One of my personal sayings is that I’m only comfortable when I’m outside my comfort zone. As I complete one project, I’m planning the next or at least being open the unexpected possibilities that will surely present themselves.
When I discovered the contemporary sculptures of Mark Yale Harris, I was first intrigued by the graceful lines and figures he creates. What pulled me in even further was learning that, before committing to art as his true calling, he spent three decades with titles in real estate and hotel management.
How scary and yet thrilling it must have been to exit the relative safety and predictability of a traditional career in business! It’s a leap many dream about daily, and so I invited him to share his experiences with us in the following exclusive interview.
Until next time,
Have you made the same leap? Share your experiences and advice by commenting on this blog post!
Artist Q&A with Contemporary Sculptor Mark Yale Harris
Cherie Dawn Haas: You must have had endless internal conversations about whether you were making the right decision to change careers. What were some of the things going through your mind? How did you finally come to the decision to leave the world of business for the more creative endeavor of making scultpures?
Mark Yale Harris: When young, my artistic skills were evident. But more importantly in my life story is that not only was I labeled as “artistically gifted,” I loved creating! It provided great joy and I imagined that “when I grew up” I would be an artist. As often happens, pragmatism stepped in and I began 30+ years in the realm of hospitality/urban development — specifically real estate and hotels.
I was enjoying the pursuit of excellence in business. Throughout my business career, I did get to exercise a degree of creativity within the scope of my field. Creative people are curious; that curiosity helped me seek the untried, explore new ways of doing business. I believe that some of my greatest commercial achievements stemmed from ingenuity and imagination. It was rewarding. However, after more than three decades of success in the business arena, I felt the need for something more, a more personal expression of my creativity, a yearning for my true destiny.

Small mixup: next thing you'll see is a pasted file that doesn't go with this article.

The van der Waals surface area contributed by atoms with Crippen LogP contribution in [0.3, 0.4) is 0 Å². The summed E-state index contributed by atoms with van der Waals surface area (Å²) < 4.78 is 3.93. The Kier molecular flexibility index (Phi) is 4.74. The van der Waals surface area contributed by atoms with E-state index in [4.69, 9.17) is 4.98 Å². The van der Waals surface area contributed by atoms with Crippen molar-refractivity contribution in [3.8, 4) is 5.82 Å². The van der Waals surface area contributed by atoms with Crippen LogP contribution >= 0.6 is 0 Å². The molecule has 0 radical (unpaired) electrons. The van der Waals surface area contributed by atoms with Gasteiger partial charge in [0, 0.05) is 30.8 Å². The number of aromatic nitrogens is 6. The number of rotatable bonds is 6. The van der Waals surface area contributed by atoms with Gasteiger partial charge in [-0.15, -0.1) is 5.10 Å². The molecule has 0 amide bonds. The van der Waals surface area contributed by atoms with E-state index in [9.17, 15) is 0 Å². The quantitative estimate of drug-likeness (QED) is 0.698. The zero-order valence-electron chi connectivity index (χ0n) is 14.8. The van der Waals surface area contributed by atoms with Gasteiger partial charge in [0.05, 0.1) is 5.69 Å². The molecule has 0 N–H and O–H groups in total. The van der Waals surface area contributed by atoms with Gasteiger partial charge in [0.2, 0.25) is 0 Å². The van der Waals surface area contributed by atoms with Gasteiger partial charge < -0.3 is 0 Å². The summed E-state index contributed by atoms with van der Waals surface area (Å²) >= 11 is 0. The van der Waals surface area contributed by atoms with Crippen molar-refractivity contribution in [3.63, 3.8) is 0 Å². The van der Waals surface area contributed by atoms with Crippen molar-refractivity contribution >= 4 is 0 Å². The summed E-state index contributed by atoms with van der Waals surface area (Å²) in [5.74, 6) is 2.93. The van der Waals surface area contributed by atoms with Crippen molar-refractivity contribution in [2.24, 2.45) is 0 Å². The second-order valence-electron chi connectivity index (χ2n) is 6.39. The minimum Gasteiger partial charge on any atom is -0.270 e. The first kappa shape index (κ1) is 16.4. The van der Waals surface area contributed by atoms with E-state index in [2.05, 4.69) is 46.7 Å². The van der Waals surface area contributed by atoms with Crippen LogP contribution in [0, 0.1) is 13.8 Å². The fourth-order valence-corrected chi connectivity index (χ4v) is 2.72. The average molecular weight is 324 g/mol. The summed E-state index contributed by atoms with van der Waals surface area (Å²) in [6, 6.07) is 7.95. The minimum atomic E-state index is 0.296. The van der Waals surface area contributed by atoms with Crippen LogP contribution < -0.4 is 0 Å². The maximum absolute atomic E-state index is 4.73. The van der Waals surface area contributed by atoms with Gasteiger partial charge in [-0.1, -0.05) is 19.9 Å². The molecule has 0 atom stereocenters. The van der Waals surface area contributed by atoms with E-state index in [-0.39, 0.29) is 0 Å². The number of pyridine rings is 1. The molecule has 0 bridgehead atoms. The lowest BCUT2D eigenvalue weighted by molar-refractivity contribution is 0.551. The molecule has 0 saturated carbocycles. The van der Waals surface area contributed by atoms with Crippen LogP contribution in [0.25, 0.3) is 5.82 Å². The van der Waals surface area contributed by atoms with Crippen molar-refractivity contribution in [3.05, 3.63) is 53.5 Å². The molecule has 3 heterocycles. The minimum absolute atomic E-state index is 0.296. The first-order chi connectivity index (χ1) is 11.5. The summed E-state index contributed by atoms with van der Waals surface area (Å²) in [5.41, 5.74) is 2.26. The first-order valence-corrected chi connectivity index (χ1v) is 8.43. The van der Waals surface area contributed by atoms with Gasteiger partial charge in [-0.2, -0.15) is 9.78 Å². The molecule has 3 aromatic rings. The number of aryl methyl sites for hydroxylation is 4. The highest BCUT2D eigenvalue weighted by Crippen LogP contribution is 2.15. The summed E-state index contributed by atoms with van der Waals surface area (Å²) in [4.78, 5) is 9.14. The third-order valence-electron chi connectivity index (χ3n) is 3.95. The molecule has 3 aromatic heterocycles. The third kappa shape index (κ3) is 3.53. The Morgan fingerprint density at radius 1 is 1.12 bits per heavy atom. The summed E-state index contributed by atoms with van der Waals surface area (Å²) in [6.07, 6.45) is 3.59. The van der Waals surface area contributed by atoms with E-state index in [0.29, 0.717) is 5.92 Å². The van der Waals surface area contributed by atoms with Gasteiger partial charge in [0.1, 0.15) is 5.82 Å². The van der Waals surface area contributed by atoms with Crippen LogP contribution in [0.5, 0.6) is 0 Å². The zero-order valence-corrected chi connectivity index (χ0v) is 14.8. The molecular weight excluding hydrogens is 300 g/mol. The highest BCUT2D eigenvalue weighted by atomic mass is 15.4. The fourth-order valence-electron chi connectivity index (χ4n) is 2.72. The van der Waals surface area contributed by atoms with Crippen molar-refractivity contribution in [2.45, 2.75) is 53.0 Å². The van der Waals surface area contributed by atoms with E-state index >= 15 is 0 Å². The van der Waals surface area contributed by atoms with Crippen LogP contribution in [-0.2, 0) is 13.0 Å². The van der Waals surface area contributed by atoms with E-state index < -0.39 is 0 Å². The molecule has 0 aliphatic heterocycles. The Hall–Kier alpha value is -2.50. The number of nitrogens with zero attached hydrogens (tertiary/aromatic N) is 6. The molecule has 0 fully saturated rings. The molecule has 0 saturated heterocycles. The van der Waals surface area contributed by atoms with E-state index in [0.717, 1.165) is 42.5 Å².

I sold my business in 1996 and, though I was confident with that decision, I was in limbo about my next steps, with what I was now going to do with my time. I voluntarily gave up my various titles: Chairman, President, Founder; yet I found myself a little lost. Long identified by monikers indicating my standing in the business world, I was now just Mark Yale Harris, not Mark Yale Harris, Chairman, etc.
As part of the process of selling my business, I hired a psychologist to assist key employees with the reality of losing their jobs as the result of the sale and their transition to other jobs. In conversation with the shrink, she asked me, “What about you?” My response: ”I don’t need help. I can take care of myself.” Yet further discussion led to me entering into counseling. Through the process, I became comfortable with declaring to myself that my real interest lay in art. A lifelong art collector, I had been exploring my long-standing passion for making art in the later years of my business career by taking evening and weekend workshops. I knew I could financially survive the gamble of pursuing art, if I was willing and prepared to take the personal risk. I was weighing the options, back and forth: continue my career path or follow my passion; continue my career path or follow my passion.
I slowly made the shift, keeping one toe in the business world in Texas and making trips to Santa Fe to study with two established sculptors. I was fortunate to have excellent mentors who were very encouraging, and while diligently learning and experimenting, I happily discovered that I had talent! In 1999, I moved part-time to Santa Fe. I spent six months working in Doug Hyde’s studio and then found my own art studio and began devoting myself to sculpting full-time.